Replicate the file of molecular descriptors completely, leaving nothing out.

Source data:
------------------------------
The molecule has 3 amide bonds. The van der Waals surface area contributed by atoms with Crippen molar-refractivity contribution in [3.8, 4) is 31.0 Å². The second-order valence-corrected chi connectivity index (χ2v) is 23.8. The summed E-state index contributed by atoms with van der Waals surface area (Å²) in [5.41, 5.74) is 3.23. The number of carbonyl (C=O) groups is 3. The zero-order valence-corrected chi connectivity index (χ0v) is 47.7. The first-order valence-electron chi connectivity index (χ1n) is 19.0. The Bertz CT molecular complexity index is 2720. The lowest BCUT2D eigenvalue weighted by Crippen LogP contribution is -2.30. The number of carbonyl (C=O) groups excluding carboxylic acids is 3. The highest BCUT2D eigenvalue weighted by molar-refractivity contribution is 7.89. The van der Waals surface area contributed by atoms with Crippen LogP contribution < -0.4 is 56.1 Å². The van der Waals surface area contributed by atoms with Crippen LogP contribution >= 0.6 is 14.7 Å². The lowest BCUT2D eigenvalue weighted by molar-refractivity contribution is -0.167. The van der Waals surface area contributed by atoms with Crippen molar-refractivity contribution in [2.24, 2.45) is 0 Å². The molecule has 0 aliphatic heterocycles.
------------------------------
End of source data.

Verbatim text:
The molecule has 3 amide bonds. The van der Waals surface area contributed by atoms with Crippen molar-refractivity contribution in [3.8, 4) is 31.0 Å². The second-order valence-corrected chi connectivity index (χ2v) is 23.8. The summed E-state index contributed by atoms with van der Waals surface area (Å²) in [5.41, 5.74) is 3.23. The number of carbonyl (C=O) groups is 3. The zero-order valence-corrected chi connectivity index (χ0v) is 47.7. The first-order valence-electron chi connectivity index (χ1n) is 19.0. The Bertz CT molecular complexity index is 2720. The lowest BCUT2D eigenvalue weighted by Crippen LogP contribution is -2.30. The number of carbonyl (C=O) groups excluding carboxylic acids is 3. The highest BCUT2D eigenvalue weighted by molar-refractivity contribution is 7.89. The van der Waals surface area contributed by atoms with Crippen LogP contribution < -0.4 is 56.1 Å². The van der Waals surface area contributed by atoms with Crippen LogP contribution >= 0.6 is 14.7 Å². The lowest BCUT2D eigenvalue weighted by molar-refractivity contribution is -0.167. The van der Waals surface area contributed by atoms with Crippen molar-refractivity contribution in [2.24, 2.45) is 0 Å². The molecule has 0 aliphatic heterocycles.